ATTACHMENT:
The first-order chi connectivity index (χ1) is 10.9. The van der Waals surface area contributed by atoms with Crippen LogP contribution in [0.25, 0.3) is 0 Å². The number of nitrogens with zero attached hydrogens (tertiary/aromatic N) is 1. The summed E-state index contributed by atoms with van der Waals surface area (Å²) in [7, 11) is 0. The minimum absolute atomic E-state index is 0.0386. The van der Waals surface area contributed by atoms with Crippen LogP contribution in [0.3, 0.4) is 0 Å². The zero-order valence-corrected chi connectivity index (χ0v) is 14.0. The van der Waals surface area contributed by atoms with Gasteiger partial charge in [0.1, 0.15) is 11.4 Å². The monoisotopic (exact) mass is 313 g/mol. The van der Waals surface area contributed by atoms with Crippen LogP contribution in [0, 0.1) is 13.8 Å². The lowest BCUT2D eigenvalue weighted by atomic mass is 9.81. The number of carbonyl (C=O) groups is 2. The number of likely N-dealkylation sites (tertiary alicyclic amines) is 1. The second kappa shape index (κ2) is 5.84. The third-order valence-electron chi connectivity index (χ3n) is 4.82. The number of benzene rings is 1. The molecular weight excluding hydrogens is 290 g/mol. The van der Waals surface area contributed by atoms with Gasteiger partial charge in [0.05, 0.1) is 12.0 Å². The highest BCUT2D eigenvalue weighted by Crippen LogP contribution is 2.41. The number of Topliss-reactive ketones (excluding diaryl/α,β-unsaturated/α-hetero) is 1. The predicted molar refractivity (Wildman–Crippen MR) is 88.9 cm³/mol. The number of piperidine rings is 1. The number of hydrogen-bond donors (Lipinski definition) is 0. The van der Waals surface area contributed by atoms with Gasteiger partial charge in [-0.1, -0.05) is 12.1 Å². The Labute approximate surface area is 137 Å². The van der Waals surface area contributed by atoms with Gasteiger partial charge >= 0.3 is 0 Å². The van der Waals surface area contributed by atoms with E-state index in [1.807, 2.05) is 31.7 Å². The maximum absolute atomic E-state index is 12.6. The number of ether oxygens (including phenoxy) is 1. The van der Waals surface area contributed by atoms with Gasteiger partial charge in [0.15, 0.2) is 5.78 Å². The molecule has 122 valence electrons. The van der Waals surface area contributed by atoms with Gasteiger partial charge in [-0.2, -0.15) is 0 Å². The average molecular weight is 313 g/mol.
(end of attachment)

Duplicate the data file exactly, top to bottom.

The first-order chi connectivity index (χ1) is 10.9. The van der Waals surface area contributed by atoms with Crippen LogP contribution in [0.25, 0.3) is 0 Å². The number of nitrogens with zero attached hydrogens (tertiary/aromatic N) is 1. The summed E-state index contributed by atoms with van der Waals surface area (Å²) in [7, 11) is 0. The minimum absolute atomic E-state index is 0.0386. The van der Waals surface area contributed by atoms with Crippen LogP contribution in [0.3, 0.4) is 0 Å². The zero-order valence-corrected chi connectivity index (χ0v) is 14.0. The van der Waals surface area contributed by atoms with Gasteiger partial charge in [0.1, 0.15) is 11.4 Å². The monoisotopic (exact) mass is 313 g/mol. The van der Waals surface area contributed by atoms with Crippen LogP contribution in [0, 0.1) is 13.8 Å². The lowest BCUT2D eigenvalue weighted by atomic mass is 9.81. The number of carbonyl (C=O) groups is 2. The number of likely N-dealkylation sites (tertiary alicyclic amines) is 1. The second kappa shape index (κ2) is 5.84. The third-order valence-electron chi connectivity index (χ3n) is 4.82. The number of benzene rings is 1. The molecular weight excluding hydrogens is 290 g/mol. The van der Waals surface area contributed by atoms with Gasteiger partial charge in [0.05, 0.1) is 12.0 Å². The highest BCUT2D eigenvalue weighted by Crippen LogP contribution is 2.41. The number of Topliss-reactive ketones (excluding diaryl/α,β-unsaturated/α-hetero) is 1. The predicted molar refractivity (Wildman–Crippen MR) is 88.9 cm³/mol. The number of piperidine rings is 1. The number of hydrogen-bond donors (Lipinski definition) is 0. The van der Waals surface area contributed by atoms with Gasteiger partial charge in [-0.1, -0.05) is 12.1 Å². The Labute approximate surface area is 137 Å². The van der Waals surface area contributed by atoms with Gasteiger partial charge >= 0.3 is 0 Å². The van der Waals surface area contributed by atoms with E-state index in [1.807, 2.05) is 31.7 Å². The maximum absolute atomic E-state index is 12.6. The number of ether oxygens (including phenoxy) is 1. The van der Waals surface area contributed by atoms with Gasteiger partial charge in [0.15, 0.2) is 5.78 Å². The molecule has 122 valence electrons. The van der Waals surface area contributed by atoms with Gasteiger partial charge in [-0.2, -0.15) is 0 Å². The average molecular weight is 313 g/mol.